Most people only know the story of how Shiva took an incarnation as the half-lion half-bird Sharabheshwara in order to try to subdue Vishnu's incarnation Narasimha, as I discuss here. What's not as well-known, however, is that Sharabeshwara wasn't a one-of-a-kind creature; Sharabhas are legendary animals described in Hindu scripture. They're eight legged half-lion half-bird creatures that are the natural predators for lions. They're mentioned in numerous places in Hindu scriptures. For instance, this of the Shatapatha Brahmana of the Yajur Veda prohibits eating the Sharabha meat:
The man (purusha) whom they had offered up became a mock-man (kim-purusha). Those two, the horse and the ox, which they had sacrificed, became a bos gaurus and a gayal (bos gavaeus) respectively. The sheep which they had sacrificed, became a camel. The goat which they had sacrificed, became a sharabha. For this reason one should not eat (the flesh) of these animals, for these animals are deprived of the sacrificial essence (are impure).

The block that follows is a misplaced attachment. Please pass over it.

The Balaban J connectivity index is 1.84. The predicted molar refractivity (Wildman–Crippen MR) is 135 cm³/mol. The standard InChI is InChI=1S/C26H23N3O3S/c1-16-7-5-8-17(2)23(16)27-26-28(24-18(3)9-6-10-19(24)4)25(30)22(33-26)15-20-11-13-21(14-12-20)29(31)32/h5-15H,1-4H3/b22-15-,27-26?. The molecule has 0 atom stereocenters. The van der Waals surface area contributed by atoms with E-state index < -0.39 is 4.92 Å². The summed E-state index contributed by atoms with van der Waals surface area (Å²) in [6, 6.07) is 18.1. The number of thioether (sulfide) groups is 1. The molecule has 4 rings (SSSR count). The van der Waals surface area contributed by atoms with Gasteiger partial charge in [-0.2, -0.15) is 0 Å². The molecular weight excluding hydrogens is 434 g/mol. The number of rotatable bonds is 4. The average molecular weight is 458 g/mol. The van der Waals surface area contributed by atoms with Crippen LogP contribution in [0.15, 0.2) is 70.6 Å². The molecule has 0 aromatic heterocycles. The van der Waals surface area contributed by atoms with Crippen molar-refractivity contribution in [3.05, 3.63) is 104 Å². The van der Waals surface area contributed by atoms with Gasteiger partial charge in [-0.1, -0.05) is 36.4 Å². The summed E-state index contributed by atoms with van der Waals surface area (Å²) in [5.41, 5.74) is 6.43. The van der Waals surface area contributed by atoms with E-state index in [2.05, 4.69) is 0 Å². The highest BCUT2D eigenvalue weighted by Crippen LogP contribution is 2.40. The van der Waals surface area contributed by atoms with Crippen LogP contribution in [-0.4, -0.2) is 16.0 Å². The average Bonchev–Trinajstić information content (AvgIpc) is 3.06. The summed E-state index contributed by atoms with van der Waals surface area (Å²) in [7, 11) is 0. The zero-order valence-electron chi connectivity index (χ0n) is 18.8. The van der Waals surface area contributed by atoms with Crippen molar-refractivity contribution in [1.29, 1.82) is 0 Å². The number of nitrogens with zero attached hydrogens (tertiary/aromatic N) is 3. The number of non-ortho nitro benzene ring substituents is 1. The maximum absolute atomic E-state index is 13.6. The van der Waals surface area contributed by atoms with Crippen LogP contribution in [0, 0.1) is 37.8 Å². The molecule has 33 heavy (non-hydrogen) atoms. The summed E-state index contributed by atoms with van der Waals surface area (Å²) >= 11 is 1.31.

And here this chapter of the Vana Parva of the Mahabharata says:
Eight are the bags containing a hundred fold; eight is the number of the legs of the Sarabha, which preyeth upon lions; eight Vasus, as we hear, are amongst the celestials; and eight are the angles of yupa (stake), in all sacrificial rites.'
And in my question here, I discuss a story told in the Shanti Parva of the Mahabharata of a Rishi who transforms a dog into different animals in order to save it from the threats of leopards, elephants, lions, and Sharabhas. And the Pandavas encountered Sharabhas on the Gandhamadana mountain.
But obviously we don't encounter Sharabhas today. So my question is, what is the most recent reference to wild Sharabhas still existing? And conversely, what is the earliest reference to wild Sharabhas not existing anymore?
Note that I don't want scientific speculation about equating Sharabha with dinosaurs and the like, I just want to know when they were known to still exist and when they were known not to exist anymore.